I couldn’t sleep last night, so I got up and looked through my growing collection of COVID-19-related resources, and discovered that a likeminded friend was also up at an ungodly hour curating her own list. (See Anna’s new Facebook group,Community Connections, for “creative responses to hunkering down.”)
On my list was Rebecca Solnit’s nightly live fairy tale reading. Since I was up, I decided to watch the replay. I don’t usually have the patience to watch long videos, but I was glad I stuck with it to the end (and what did I have better to do anyway?). For one, it filled my heart to hear her naming folks who were watching live from all over the world. With that black swan behind her, she was mesmerizing.
And the fairy tale itself–The Wild Swans–was well told, magically interwoven with this mysterious moment: Our current time resembling a fairy tale, a challenge of mythic proportions that no one could have dreamt up while moving through our daily routines and distractions.
But the very best thing: At the end, she told a story about an imprisoned friend named Jarvis. One day in the prison yard, Jarvis spotted another inmate throwing rocks at a bird. “Hey, don’t throw rocks at that bird!”
The rock-thrower challenged him, “Why shouldn’t I?”
Quick-thinking Jarvis said, “That bird has my wings.”
We may be restricted in our movements–some more than others, some for reasons that predate this COVID-19 wackadoodle world–but birds still fly, and maybe they have our wings, along with Jarvis’s.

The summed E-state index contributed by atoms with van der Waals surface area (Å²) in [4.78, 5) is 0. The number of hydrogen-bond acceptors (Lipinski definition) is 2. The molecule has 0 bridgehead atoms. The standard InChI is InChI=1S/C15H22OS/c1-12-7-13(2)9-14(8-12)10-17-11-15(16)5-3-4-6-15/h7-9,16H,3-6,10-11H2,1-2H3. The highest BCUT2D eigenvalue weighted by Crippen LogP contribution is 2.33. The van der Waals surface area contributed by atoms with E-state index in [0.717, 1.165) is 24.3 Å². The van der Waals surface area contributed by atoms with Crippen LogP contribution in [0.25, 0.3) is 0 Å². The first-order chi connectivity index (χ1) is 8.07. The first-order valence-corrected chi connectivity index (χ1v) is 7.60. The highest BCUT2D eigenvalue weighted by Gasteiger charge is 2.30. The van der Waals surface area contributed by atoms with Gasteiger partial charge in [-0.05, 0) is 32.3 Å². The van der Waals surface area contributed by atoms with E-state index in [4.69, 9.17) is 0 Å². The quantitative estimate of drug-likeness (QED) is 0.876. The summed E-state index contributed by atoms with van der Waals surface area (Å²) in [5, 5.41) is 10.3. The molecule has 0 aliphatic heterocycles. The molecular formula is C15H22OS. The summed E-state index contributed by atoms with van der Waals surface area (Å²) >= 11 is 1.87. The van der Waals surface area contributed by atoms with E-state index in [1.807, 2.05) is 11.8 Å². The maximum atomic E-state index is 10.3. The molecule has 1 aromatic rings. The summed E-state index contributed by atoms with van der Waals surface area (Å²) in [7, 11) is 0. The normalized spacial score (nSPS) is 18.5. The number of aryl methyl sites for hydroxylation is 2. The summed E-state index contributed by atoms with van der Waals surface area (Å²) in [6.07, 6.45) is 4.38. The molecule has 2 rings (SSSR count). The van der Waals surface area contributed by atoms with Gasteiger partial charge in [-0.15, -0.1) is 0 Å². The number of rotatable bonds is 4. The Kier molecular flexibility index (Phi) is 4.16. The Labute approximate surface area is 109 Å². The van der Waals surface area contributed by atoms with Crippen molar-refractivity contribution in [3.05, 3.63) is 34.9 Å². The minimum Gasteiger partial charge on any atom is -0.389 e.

Gratitude: I am so grateful for my job at Central Indiana Land Trust right now. Not just that it allows me to work from home and keep my income. I serve a mission that fills me with a sense of purpose and perspective. Yesterday I helped to draft and send this “Nature is Not Closed” letter from our executive director, speaking of the solace we can find in nature (even as we have to cancel upcoming events).
Today, in a telephone meeting about our nature preserves, I learned how 85-foot bluffs along the White River were formed: They are massive outwash deposits left by the meltwaters of receding glaciers, 12,000 years ago. The river itself would have been a massive gushing thing. The land was malleable, with great gouges and piles of sediment being formed in real time.
Isn’t that a thing to contemplate just now?
Tip of the Day: Sleepless in Shreveport or wherever you are? Think of me, awake at all hours too. If in distress, take a tip from Jen Louden (who may have adapted it from Tara Brach)… Hand on heart, breathe, notice: Can anything eat me right now? Am I safe in this moment? Then consider: Many people feel the very same way as you, right this very minute. Send them your love and care, and feel that love and care in yourself. We are all in this together.
Resource of the Day: Weekend’s coming. So many options for planning some fun. Check out this evolving calendar of livestreamed concerts--Indigo Girls starts in a minute here! You can watch a Broadway play (not sure how many are free though). Have a movie night with friends while staying in your own homes. Do check out Community Connections if you’re a Facebooker, for more ideas and support.
Above all, may the 50,000-foot perspective, the geologic timescale, the wings of birds, bring you some freedom.